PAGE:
As you and your company gear up to hit trade show season, the usual debate will come up as you begin planning. What trade show will help you gain leads? What trade show is most important to have multiple people attend, vs having one representative attend? What is the “big” trade show everyone should go to?
Especially in the e-commerce space, with limited resources (including employees, time, and budget) picking events and planning accordingly around expectations will help you and your team track gain. Instead of sending your whole team to every trade show, set expectations early, and plan your trips accordingly.
Our helpful guide is a one-stop shop for some of 2017’s best trade shows for learning, networking, and growing your business.
eTail Regional Conferences. Canada, May 16-18. Europe, June 20-22. East, August 14-17.
Each eTail event is crafted with care to be a fun, think-outside-the-box show that caters to people looking to learn. Certain shows provide extra-curricular activities to network, including a bowling reception and video game challenges at their Boston event. Bonus: Each conference has a downloadable attendee list to help you determine if it’s a good fit for your business.
Most ecommerce professionals have had a relationship with direct selling platforms, and the Direct Selling Association’s annual conference is a gathering of some of the top minds in the direct selling space, creating opportunities for independent contractors and entrepreneurs. With a great panel of speakers, and social events designed to get you to make connections based on your experience level (from new sellers to CEO’s), DSA has become a staple for independent employees and straight to consumer businesses, all across the country.
The Internet Retailer Conference & Exhibition is cultivated each year by Internet Retailer Magazine, with the show earning a reputation as being well-attended and humming with opportunity. Touting over 600 vendors, over 200 speakers, and more than 130 conferences, IRCE ensures the opportunity for participating businesses to talk to the right people and get the right information. If you’re hoping to stay ahead of the e-commerce trends, attendance at IRCE has become a must.
Retail Global. September 12-14.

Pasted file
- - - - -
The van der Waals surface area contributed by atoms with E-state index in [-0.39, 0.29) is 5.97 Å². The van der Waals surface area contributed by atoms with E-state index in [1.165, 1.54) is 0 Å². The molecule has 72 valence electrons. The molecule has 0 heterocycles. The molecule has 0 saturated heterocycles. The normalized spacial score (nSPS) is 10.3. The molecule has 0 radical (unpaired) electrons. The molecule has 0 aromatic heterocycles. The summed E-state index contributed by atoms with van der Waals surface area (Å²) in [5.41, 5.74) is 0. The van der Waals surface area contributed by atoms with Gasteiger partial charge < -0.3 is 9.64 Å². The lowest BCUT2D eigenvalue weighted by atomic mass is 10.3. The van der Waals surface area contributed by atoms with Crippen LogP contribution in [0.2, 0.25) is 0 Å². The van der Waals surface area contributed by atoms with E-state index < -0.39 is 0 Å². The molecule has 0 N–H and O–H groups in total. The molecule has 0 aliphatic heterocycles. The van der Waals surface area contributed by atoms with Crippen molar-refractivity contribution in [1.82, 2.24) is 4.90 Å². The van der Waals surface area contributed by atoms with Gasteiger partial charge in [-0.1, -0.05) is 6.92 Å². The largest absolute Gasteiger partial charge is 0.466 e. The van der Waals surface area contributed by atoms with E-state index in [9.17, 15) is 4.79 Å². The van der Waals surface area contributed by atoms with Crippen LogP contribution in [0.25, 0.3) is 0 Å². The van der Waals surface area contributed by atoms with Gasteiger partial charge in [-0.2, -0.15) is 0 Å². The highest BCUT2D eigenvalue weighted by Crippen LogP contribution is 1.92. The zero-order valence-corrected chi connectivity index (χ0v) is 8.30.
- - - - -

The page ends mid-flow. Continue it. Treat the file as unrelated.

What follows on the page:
97% of attendees of this annual show in Las Vegas said they would re-attend primarily due to the networking opportunities. Retail Global is highly regarded for the opportunities that are presented to network, as well as the education from the event, prestigious and knowledgeable keynote speakers, and high quality content strategies shared. If you’re looking to learn and network, Retail Global may need to be on your list of 2017 events to attend.
Shop.Org Digital Summit. September 25-27.
Shop.org’s annual convention is regarded as a who’s-who meetup in the digital space, with a known ecommerce player bringing together hundreds of companies doing business digitally to network and share ideas. With an impressive collection of future-forward options to improve sales and content, Shop.org’s summit is a way to expand your list of contacts in the ecommerce space.
eCommerce Fuel. October 19-21.
Marketed as “the event for 6 & 7 figure store owners,” this meeting of the minds in the heart of Georgia is specifically designed for consumers who are looking for realistic, affordable solutions in the eCommerce space. With speakers and attendees with vast experience in the struggles of starting from the ground up, eCommerce “fuels” community conversation and networking to a very specific niche.
Attending the right trade show is a great way to gain business for your company. When it comes to getting them their product, Estafeta can help.
Share the post "Top eCommerce Shows for (The Rest Of) 2017"
Mexico’s auto industry has grown steadily since the enactment of NAFTA over 20 years ago; today, the country accounts for about 18% of North American auto production, and is on track to overtake Japan and Canada as the United States’ no. 1 source of imported cars by the end of 2015. Big-name car manufacturers are taking notice of the rising auto industry: In February Honda opened its second plant in Mexico, and Mazda’s Salamanca, Mexico, plant began production in March. Additionally, exports from American giant General Motors, which pledged last year to invest almost $700 million in their Mexico facilities, more than doubled in May, according to Bloomberg.
Mexico’s position as a rising power in the auto industry presents several benefits for American manufacturers and dealers. Mexico’s manufacturing wages are significantly lower than other leading manufacturing companies such as China, while workmanship and productivity remains high. Additionally, the country’s strategic location means that manufacturers are able to ship parts to production facilities more quickly. However, manufactures still face challenges posed by cross-border shipping. Estafeta USA provides comprehensive logistics services tailored to the auto industry to expedite this process.
Comprehensive Inbound Logistics
Estafeta USA understands that sourcing parts from across the border can result in added complications. Estafeta provides end-to-end, comprehensive supply chain solutions aimed to ensure that your inventory remains stocked and your costs remain low.